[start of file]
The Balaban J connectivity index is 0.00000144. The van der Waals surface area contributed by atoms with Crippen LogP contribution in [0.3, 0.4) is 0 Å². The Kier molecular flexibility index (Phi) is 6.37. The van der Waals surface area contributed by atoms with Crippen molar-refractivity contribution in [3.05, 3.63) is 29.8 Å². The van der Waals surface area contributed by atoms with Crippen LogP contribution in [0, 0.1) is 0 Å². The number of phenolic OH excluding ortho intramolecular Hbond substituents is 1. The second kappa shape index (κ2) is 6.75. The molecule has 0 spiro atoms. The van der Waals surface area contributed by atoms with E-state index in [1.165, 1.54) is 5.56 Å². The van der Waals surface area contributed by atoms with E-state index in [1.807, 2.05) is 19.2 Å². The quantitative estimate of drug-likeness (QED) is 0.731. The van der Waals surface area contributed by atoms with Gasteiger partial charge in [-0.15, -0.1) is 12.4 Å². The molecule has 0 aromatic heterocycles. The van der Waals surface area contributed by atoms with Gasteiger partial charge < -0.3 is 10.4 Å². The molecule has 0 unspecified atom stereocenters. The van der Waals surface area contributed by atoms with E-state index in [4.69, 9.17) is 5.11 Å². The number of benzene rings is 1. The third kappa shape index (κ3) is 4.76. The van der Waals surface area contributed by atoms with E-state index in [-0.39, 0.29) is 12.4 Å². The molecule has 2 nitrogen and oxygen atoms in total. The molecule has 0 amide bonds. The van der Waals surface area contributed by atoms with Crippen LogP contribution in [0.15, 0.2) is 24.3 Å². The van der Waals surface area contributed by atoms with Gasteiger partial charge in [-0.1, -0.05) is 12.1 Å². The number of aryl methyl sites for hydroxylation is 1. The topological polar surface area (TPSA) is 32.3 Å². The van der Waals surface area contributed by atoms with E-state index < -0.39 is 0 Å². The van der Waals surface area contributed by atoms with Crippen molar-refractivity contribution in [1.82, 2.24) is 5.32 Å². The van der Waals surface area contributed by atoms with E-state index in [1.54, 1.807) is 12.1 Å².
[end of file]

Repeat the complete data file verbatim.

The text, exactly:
The Balaban J connectivity index is 0.00000144. The van der Waals surface area contributed by atoms with Crippen LogP contribution in [0.3, 0.4) is 0 Å². The Kier molecular flexibility index (Phi) is 6.37. The van der Waals surface area contributed by atoms with Crippen molar-refractivity contribution in [3.05, 3.63) is 29.8 Å². The van der Waals surface area contributed by atoms with Crippen LogP contribution in [0, 0.1) is 0 Å². The number of phenolic OH excluding ortho intramolecular Hbond substituents is 1. The second kappa shape index (κ2) is 6.75. The molecule has 0 spiro atoms. The van der Waals surface area contributed by atoms with E-state index in [1.165, 1.54) is 5.56 Å². The van der Waals surface area contributed by atoms with E-state index in [1.807, 2.05) is 19.2 Å². The quantitative estimate of drug-likeness (QED) is 0.731. The van der Waals surface area contributed by atoms with Gasteiger partial charge in [-0.15, -0.1) is 12.4 Å². The molecule has 0 aromatic heterocycles. The van der Waals surface area contributed by atoms with Gasteiger partial charge < -0.3 is 10.4 Å². The molecule has 0 unspecified atom stereocenters. The van der Waals surface area contributed by atoms with E-state index in [4.69, 9.17) is 5.11 Å². The number of benzene rings is 1. The third kappa shape index (κ3) is 4.76. The van der Waals surface area contributed by atoms with E-state index in [-0.39, 0.29) is 12.4 Å². The molecule has 2 nitrogen and oxygen atoms in total. The molecule has 0 amide bonds. The van der Waals surface area contributed by atoms with Crippen LogP contribution in [0.15, 0.2) is 24.3 Å². The van der Waals surface area contributed by atoms with Gasteiger partial charge in [-0.1, -0.05) is 12.1 Å². The number of aryl methyl sites for hydroxylation is 1. The topological polar surface area (TPSA) is 32.3 Å². The van der Waals surface area contributed by atoms with E-state index < -0.39 is 0 Å². The van der Waals surface area contributed by atoms with Crippen molar-refractivity contribution in [1.82, 2.24) is 5.32 Å². The van der Waals surface area contributed by atoms with E-state index in [1.54, 1.807) is 12.1 Å².